— Kansas vs. South Dakota • 7 p.m. kickoff, David Booth Kansas Memorial Stadium • Game-time forecast: 80 degrees, partly sunny, 47% chance of rain • Streaming: ESPN+ • Radio: KLWN, FM 101.7 / AM 1320
1. Reboot the offense
During a winless 2020 season under a different coaching regime, the Jayhawks averaged just 15.8 points per game. Over the course of what ended up being a nine-game schedule, the KU offense only crossed the goal line for a touchdown 16 times.
The 2021 season opener, under new head coach Lance Leipold and his longtime offensive coordinator, Andy Kotelnicki, marks the Jayhawks’ first chance to bury the memories of three-and-outs past.
For Kotelnicki, his KU play-calling debut won’t be about flash. In order for the offense to be successful versus South Dakota, the O.C. said the Jayhawks can not beat themselves.
“We can’t turn the ball over. We can’t have negative runs. We can’t have penalties,” Kotelnicki said.
Regardless of which quarterback is at the helm — KU still hadn’t announced its No. 1 QB on the eve of the opener — Kotelnicki also wants the offense to handle any level of adversity with poise.
“When those things occur in a game we have to be able to respond accordingly and overcome them. But we can not get into a situation where we’re beating ourselves and giving them the game,” he said. “So that’s what I want to see. I want to see some good football that way.”
Though KU’s coaches and players have been careful during the preseason not to give anything away about the new offensive system, it’s expected the Jayhawks will rely heavily on their running backs, led by junior Velton Gardner.
“It’s definitely going to be a staple,” Leipold said of the wide zone run scheme Kotelnicki used successfully at Buffalo, before the coaches were hired at KU. “I don’t think that’s going to be a secret.”
2. Follow your leader on defense
What are people going to find out about the KU football defense when it takes the field for the first time?
Junior safety and team leader Kenny Logan Jr. has an answer.
“That we fly around, that we play with an edge. We’re going to compete all four quarters,” Logan said ahead of the opener. “We’re just going to play with one another and just try to make plays all day to give the ball back to the offense. And just bring a lot of energy.”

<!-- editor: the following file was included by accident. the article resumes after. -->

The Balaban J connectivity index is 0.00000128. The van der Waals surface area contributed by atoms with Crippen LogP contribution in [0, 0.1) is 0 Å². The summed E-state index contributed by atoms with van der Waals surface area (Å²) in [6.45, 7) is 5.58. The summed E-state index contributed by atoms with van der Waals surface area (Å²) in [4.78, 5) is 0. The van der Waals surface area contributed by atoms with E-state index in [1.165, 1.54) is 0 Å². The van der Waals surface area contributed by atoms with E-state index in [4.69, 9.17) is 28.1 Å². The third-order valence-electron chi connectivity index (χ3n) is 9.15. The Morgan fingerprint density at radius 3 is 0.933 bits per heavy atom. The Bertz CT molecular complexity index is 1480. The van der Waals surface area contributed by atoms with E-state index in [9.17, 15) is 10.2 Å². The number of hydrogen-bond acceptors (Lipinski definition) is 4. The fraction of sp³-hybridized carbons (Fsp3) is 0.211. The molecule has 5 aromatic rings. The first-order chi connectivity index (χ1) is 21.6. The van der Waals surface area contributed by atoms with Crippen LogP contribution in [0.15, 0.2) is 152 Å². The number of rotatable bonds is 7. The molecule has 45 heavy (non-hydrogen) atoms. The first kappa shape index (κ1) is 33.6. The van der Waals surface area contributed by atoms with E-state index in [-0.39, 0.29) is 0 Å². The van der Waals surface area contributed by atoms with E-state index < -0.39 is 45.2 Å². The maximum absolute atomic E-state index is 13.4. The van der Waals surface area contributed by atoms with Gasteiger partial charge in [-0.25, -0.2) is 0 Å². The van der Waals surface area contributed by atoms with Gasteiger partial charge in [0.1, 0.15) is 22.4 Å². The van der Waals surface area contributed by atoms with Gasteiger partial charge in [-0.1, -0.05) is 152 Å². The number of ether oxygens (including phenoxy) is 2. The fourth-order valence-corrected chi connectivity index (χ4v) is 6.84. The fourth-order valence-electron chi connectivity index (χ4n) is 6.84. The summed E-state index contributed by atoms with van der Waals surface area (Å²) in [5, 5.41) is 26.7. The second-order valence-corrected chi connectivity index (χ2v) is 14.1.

While longtime Leipold aide Brian Borland, KU’s defensive coordinator, knows the Jayhawks will need to execute specific jobs to stop the Coyotes’ offense, he’s also looking for the type of effort Logan described.
“It always kind of starts the same: we’ve got to play hard, fast, physical, fundamentally sound no matter what. No matter what the situation is, respond in the same way,” Borland said.
“We talk about: we’ve got to pursue, we’ve got to keep leverage on the ball, we’ve got to get off blocks and we’ve got to tackle,” the coach added. “So if we can do those things, the scheme of things, what we’re doing — or quite honestly what they do — it’s of much less importance. We’re really putting an emphasis on those things.”
3. Don’t overlook USD
The KU football program hasn’t won a game since October of 2019 and enters the Leipold era on a 13-game losing streak. So the Jayhawks shouldn’t be disregarding any opponent, including an FCS team in South Dakota that went 1-3 in a pandemic shortened 2020-21 season.
Predictably, KU’s no-nonsense head coach is taking the Coyotes seriously. Leipold, who said when he was at UB he never wanted to schedule Missouri Valley opponents, noted USD returns 21 starters and all of its specialists.
“Exclude the scores,” Leipold said of the Coyotes, who played all of last season’s games in February and March, when they averaged 17.8 points per game and opponents put up 24 points an outing.
“They’ve got everybody coming back and they get to build upon what they were doing,” Leipold added of the continuity head coach Bob Nielson and USD have going for them entering the fall.
The Coyotes’ defense features All-Missouri Valley players at linebacker in senior Jack Cochrane and sophomore Brock Mogensen. In a shortened spring season, the defense recovered six fumbles, intercepted five passes and recorded seven sacks in four games.
“You see some maturity,” Kotelnicki said of USD’s defense. “You see a group of guys who are probably 21, 22 years old playing football, running around. They strike me as the kind of group that takes pride on executing.”
Offensively, the Coyotes are bringing back a young starting QB, but Leipold said when he was watching video from the spring he couldn’t tell Carson Camp was a freshman.
Camp threw for 241.8 yards per game in the spring. For comparison, Jalon Daniels was the only KU QB in 2020 to surpass 200 passing yards in a game, and he only did it once, going for 207 at Kansas State.
Borland thinks the USD offense is set up to get Camp in a rhythm with easier throws before the Coyotes start taking some shots downfield. The D.C. is expecting with the in-game reps Camp got in the spring — he completed 63.1% of his passes and threw three TDs and four interceptions —USD’s QB will only be better this fall.
The Coyotes’ offense also features a native of the Sunflower State at running back, where Travis Theis is stepping in as the new starter. Theis, one of the top players in the state in 2018 at Pratt, averaged 4.1 yards per carry and scored two TDs as a backup for USD last season.
KU 34, USD 17